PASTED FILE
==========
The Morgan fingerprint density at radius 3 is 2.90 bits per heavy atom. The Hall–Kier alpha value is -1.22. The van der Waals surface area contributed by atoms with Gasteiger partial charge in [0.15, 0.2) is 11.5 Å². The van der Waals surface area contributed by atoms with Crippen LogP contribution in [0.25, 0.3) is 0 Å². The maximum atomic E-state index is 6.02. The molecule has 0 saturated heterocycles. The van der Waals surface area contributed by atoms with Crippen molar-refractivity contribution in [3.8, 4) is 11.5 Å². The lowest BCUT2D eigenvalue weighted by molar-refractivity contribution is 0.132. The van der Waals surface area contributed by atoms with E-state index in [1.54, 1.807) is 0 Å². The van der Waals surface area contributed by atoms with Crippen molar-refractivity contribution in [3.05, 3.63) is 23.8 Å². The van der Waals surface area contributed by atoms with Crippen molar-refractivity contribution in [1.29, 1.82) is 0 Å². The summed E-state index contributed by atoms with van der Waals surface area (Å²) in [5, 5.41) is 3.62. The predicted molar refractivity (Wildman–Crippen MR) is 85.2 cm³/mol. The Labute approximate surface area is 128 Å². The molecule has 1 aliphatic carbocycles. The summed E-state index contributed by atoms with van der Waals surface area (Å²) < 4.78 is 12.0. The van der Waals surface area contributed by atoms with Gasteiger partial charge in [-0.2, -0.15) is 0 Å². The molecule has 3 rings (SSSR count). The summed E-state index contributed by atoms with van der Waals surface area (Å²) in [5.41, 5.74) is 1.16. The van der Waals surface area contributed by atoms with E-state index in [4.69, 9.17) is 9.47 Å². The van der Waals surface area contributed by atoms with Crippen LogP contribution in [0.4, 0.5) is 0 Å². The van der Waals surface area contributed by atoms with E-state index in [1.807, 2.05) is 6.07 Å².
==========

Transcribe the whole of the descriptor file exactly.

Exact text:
The Morgan fingerprint density at radius 3 is 2.90 bits per heavy atom. The Hall–Kier alpha value is -1.22. The van der Waals surface area contributed by atoms with Gasteiger partial charge in [0.15, 0.2) is 11.5 Å². The van der Waals surface area contributed by atoms with Crippen LogP contribution in [0.25, 0.3) is 0 Å². The maximum atomic E-state index is 6.02. The molecule has 0 saturated heterocycles. The van der Waals surface area contributed by atoms with Crippen molar-refractivity contribution in [3.8, 4) is 11.5 Å². The lowest BCUT2D eigenvalue weighted by molar-refractivity contribution is 0.132. The van der Waals surface area contributed by atoms with E-state index in [1.54, 1.807) is 0 Å². The van der Waals surface area contributed by atoms with Crippen molar-refractivity contribution in [3.05, 3.63) is 23.8 Å². The van der Waals surface area contributed by atoms with Crippen molar-refractivity contribution in [1.29, 1.82) is 0 Å². The summed E-state index contributed by atoms with van der Waals surface area (Å²) in [5, 5.41) is 3.62. The predicted molar refractivity (Wildman–Crippen MR) is 85.2 cm³/mol. The Labute approximate surface area is 128 Å². The molecule has 1 aliphatic carbocycles. The summed E-state index contributed by atoms with van der Waals surface area (Å²) < 4.78 is 12.0. The van der Waals surface area contributed by atoms with Gasteiger partial charge in [-0.2, -0.15) is 0 Å². The molecule has 3 rings (SSSR count). The summed E-state index contributed by atoms with van der Waals surface area (Å²) in [5.41, 5.74) is 1.16. The van der Waals surface area contributed by atoms with E-state index in [4.69, 9.17) is 9.47 Å². The van der Waals surface area contributed by atoms with Crippen LogP contribution in [0.4, 0.5) is 0 Å². The van der Waals surface area contributed by atoms with E-state index in [1.807, 2.05) is 6.07 Å².